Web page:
Cape Wind: Maine public radio news gets it righter than most

There but for the grace of ...I'm assured that decades of litigation shall be wreaked upon the hapless Cape Wind Wannabes that want to set their poles in the seafloor off Massachusetts.

Maine public radio's story is better coverage than many .
Lets critics speak. Points out that Mine isn't interested in THAT kind of nearshore ocean wind farming, sticking poles in the seafloor near the shore..No way.
[Some] Maine Offshore Wind Advocates Applaud Cape Wind Approval

In Boston today, U.S. Interior Secretary Ken Salazar approved what would be the nation's first offshore wind farm off of Cape Cod. The highly controversial Cape Wind project consists of a proposed 130-turbine wind farm in Nantucket Sound. Advocates in Maine hope it will add momentum to the state's efforts to develop offshore wind.

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Maine Offshore Wind Advocates Applaud Cape Wind Ap Listen

Cape Wind has been churning controversy in Massachusetts for nine years. Its supporters say it will eventually supply most of the power for Cape Cod's 225,000 residents. The turbines will stand 400 feet tall and be visible from the shores of Hyannis. And, they insist, it will create jobs and a renewable domestic energy source.

But opponents say the project will endanger wildlife and air and sea traffic, while blocking historic views. The late U.S. Sen. Edward Kennedy fought Cape Wind alongside many other residents, fishermen and two Wampanoag Indian tribes.

U.S. Interior Secretary Ken Salazar stepped in today with a green light for the project. "I'm here in Boston today to announce that I am approving the Cape Wind Project," he said. "I am approving the Cape Wind project with modifications to the proposed project that will help protect the historic, cultural and environmental resources of Nantucket Sound."

Here in Maine, supporters of offshore wind welcomed the news. "Winds offshore are much stronger than they are onshore, so it's great news for the country," says Habib Dagher, director of UMaine's Advanced Engineered Wood Composites Center who is working on the state's offshore wind development efforts.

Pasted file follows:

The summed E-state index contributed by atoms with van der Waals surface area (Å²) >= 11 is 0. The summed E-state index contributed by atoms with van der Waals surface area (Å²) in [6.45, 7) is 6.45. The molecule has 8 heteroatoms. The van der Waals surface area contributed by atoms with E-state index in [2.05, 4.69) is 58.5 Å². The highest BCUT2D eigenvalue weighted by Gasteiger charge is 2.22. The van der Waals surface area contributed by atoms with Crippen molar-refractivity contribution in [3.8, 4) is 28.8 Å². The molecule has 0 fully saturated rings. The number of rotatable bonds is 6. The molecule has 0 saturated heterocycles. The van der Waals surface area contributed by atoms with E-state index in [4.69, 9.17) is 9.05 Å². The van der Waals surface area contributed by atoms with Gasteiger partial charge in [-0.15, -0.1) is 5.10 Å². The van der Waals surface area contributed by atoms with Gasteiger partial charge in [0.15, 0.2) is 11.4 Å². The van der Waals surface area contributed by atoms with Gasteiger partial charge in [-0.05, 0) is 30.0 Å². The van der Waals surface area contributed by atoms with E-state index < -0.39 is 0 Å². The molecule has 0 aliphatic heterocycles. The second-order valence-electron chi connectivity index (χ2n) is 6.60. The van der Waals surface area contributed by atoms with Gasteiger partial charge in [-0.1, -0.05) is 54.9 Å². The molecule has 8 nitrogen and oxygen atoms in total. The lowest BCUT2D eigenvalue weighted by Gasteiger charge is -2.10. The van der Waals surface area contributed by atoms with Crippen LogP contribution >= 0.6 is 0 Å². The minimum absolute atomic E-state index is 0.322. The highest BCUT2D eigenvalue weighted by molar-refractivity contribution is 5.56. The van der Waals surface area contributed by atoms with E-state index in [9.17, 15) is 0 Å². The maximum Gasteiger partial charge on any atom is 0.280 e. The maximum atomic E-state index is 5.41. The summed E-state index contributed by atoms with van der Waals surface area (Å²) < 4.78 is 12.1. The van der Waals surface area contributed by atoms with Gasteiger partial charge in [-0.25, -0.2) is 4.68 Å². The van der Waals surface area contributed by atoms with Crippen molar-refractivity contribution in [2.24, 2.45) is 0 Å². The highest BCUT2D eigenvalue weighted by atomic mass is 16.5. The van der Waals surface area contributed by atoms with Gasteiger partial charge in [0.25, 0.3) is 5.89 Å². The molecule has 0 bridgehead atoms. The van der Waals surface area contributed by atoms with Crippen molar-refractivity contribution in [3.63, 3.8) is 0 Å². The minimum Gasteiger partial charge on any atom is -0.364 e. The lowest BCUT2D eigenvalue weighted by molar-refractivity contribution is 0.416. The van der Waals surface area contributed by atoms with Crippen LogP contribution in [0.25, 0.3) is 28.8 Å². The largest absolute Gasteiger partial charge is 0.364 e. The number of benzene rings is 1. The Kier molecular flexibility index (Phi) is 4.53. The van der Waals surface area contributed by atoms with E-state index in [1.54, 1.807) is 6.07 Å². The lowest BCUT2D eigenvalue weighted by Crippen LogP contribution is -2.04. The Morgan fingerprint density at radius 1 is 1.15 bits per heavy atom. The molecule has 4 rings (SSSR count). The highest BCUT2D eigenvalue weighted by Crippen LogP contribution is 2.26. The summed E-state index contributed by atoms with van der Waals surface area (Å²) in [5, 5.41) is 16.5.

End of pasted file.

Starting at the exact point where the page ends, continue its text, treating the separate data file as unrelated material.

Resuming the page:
Dagher says he's glad to see that the Obama administration is following through on its vocalized support of offshore wind, and he points out that Cape Wind is very different from what Maine is exploring.

"The Cape Wind project is in very shallow waters compared to Maine waters," Dagher says. "In addition to that, our plan in Maine is to go 20 miles plus offshore, so that these structures are beyond the horizon, you can't see them from shore. The Cape Wind project structures will be visible from shore. The Cape Wind project is fix-based to the sea bed because you have shallow waters. Maine's structures that we're looking at are floating. They'll float like a boat will float."

By going farther offshore, Maine can capture stronger and steadier wind, Dagher says, and there's less interference with fisheries and other wildlife. He hopes that by September the Maine Public Utilities Commission will issue a request for proposals to build the state's first offshore floating wind farm.

"Europe is 20 years ahead of the United States, the first European offshore wind farm was built almost 20 years ago," Dagher says. "It's wonderful that we'll have a farm in the U.S. potentially by 2012. That will help not only Massachusetts move forward but Maine and others move forward as well. So Maine is not too far behind here."

Some Mainers, especially coastal residents, are still evaluating offshore wind, just as the Conservation Law Foundation did for Cape Wind. The foundation is a regional environmental organization that was an intervenor in the Cape Wind case.

"As with many projects, we had some suggestions on how to improve the project -- I think that Cape Wind has provided a lot of lessons for the right way to go about projects," says Sean Mahoney, vice president of the Conservation Law Foundation. "This was a long process. We hope that the federal government and the state government and those who are proposing these projects have learned from the Cape Wind experience, and that moving forward we're able to move with more efficiency to a resolution as to whether or not a project is or is not appropriate."

One group in Maine is keeping a close eye on offshore wind development. That's the Penobscot Bay Watch in Rockland. Executive Director Ron Huber says he's disappointed in the Cape Wind decision.

"I think relatively inshore wind farms are inappropropriate usage of coastal waters," Huber says. "We're going to have an opportunity to study and see what impacts this actually does have on the close environment and economies that many people are concerned about when it comes to ocean wind farming."

But Huber says he thinks Maine is moving in a "wiser direction" by promoting wind farms 20 miles offshore. "This is being done to ensure that a coastal economy that the state has is not harmed by something that's supposed to help it," he says. "I have disagreements with the University of Maine and the Bureau of Parks and Lands and others about where the best test areas for deep water wind farming is. I'm quite in agreement with Dr. Dagher and others that well-offshore deepwater wind farming can be very appropriate for us."